-By Kari Miller
When did you last check your “default settings?” A default setting is a preselected option adopted by a computer program when no alternative is specified. Lately I’ve been thinking that we ourselves, not just our computers, operate on default settings for all sorts of things.
I know that I have a default breakfast menu, several default Sunday morning church outfits, default driving routes, exercise routines and much more. Defaults certainly come into play in our musical lives, where good default settings can be life-savers, something to rely on when we are nervous or distracted, or when we feel underprepared or intimidated in a particular situation. They faithfully center us and carry us through difficult moments, black moods and strange circumstances.
Bad defaults are another story; they bring only frustration as we are led into the same troubles, dead-ends and mediocre outcomes again and again. Some common bad defaults might be: choosing difficult postludes (or preludes) without having the time to properly practice them, waiting until Sunday morning to look over the hymns, using the same few registrations for everything to save time and effort, and of course any technical shortcomings that hamper us on a regular basis. Bad settings, once acknowledged, can be supplanted by something better or more useful. But even our “good” settings should be examined periodically to be sure they still serve their purpose and offer the most pleasing options. No one drives a car indefinitely without a tune-up, oil change or tire rotation; likewise we should be willing and ready to adjust, fine-tune and rearrange.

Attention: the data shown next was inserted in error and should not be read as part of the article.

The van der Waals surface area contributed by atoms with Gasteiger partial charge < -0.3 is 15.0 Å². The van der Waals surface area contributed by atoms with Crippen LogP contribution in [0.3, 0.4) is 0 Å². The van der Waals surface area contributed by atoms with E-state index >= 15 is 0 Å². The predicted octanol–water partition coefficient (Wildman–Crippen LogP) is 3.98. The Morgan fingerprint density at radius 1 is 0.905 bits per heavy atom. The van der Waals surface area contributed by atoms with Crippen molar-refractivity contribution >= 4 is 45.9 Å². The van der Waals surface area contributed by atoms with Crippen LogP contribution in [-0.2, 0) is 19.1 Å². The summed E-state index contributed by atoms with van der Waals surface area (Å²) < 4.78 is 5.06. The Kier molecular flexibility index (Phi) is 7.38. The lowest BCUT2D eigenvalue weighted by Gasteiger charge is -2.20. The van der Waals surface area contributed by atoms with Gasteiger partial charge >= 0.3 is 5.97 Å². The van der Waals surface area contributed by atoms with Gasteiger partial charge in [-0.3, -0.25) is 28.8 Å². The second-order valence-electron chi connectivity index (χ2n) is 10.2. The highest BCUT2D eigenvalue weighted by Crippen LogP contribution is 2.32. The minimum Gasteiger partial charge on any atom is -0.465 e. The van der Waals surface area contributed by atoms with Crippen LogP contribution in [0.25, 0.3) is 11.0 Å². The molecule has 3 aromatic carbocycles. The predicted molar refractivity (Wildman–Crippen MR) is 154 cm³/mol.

Even our finest defaults are not meant to comprise the whole range and repertoire of what we hope to achieve in our music-making on this most colorful of instruments. But we need the stability, security and peace of mind that comes with having some basic things established and decided. We also need to remain aware of what we do, to never stop listening to what we do, and every now and then, to stop and ask ourselves “why?” If the answer is, “I’ve always done it that way,” “I never thought about it” or “I haven’t the faintest idea,” perhaps some reevaluation is in order. Even if the answer is “I think it sounds good that way,” “it’s the easiest” or “that’s the way X plays it on my favorite recording” it might still be worth exploring other options. Whether the issue involves organ registrations, hymn playing, articulation or rehearsal techniques, it can be tremendous fun to test the validity of one’s defaults by deliberately trying something different as a point of comparison. (It can wake up a sleepy congregation, too!) There is certainly nothing to lose. Don’t like it? Simply “restore defaults.”